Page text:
MELBOURNE Graphitecorp is hoping its expansion into the lucrative lithium battery industry will be a new chapter for the Australian-listed firm, transforming itself from a raw mineral supplier to an anode manufacturer, its managing director told Reuters.
After a successful A$15.5 million ($11.72 million) capital raising, the company announced on Thursday that it had completed its acquisition of Tennessee-based battery materials firm Coulometrics, and purchase of a majority stake in Canadian startup Novonix.
"We've spent a lot of time studying the whole graphite market and it became clear to us the biggest opportunity was the value added in turning to anodes for batteries," Managing Director Philip St Baker said on Friday.
With its purchase of Tennessee-based Coulometrics, the company plans to build by year-end an anode production facility with a capacity of 1,000-tonnes a year, he said.
Anodes, made of 95 percent graphite, are key parts of lithium batteries, which are increasingly being used to power vehicles, consumer electronics and as storage for renewable energy.
"What we are doing with these transactions is moving from source to manufacturing of the finished product, which will be a combination of natural and synthetic graphite," he said.
The group plans to first focus on smaller volume U.S. customers.
"We do not expect to sign any larger sales contracts until we have demonstrated that we can commercially produce with zero defects over a period of time," he said.
St Baker said that one of the main attractions in the deal is that Graphitecorp already has its own deposits of graphite, which are mainly found in China.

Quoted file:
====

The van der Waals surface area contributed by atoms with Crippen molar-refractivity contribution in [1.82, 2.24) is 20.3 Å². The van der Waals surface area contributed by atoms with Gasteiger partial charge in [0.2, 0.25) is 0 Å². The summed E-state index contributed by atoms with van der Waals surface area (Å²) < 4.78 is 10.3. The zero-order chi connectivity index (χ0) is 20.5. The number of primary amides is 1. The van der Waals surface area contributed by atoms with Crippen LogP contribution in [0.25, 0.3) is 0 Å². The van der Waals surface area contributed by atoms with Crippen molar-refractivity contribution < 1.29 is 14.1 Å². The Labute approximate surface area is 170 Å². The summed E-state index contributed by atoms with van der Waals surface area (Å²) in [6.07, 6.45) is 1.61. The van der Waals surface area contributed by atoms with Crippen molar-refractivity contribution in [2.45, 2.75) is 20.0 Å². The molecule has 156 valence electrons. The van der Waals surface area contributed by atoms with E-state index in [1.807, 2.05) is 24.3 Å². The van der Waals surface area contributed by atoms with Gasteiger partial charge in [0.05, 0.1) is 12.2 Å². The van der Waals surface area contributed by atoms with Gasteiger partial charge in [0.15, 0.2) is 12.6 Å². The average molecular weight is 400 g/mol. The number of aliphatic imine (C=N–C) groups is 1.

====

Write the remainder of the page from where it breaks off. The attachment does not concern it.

The group expects to complete a feasibility study at its high-grade graphite deposit in North West Queensland by the end of June, which could potentially supply all of the Tennessee facility's anode needs.
Graphitecorp also bought a two-thirds stake in Novonix, a battery technology testing firm that counts Panasonic among its clients. China's battery maker Contemporary Amperex Technology Co Ltd (CATL) also holds a stake.
Graphitecorp hopes to use the new relationship with CATL to grow its business.
CATL tripled its production capacity for lithium-ion car batteries last year and plans to grow its battery capacity sixfold by 2020 to 50 gigawatt hours, which could put it ahead of Tesla Motor Inc's Gigafactory in Nevada.
CATL in January bought a 22 percent stake in Finnish auto supplier Valmet Automotive to expand in the European electric car market.
(Reporting by Melanie Burton; Editing by Randy Fabi)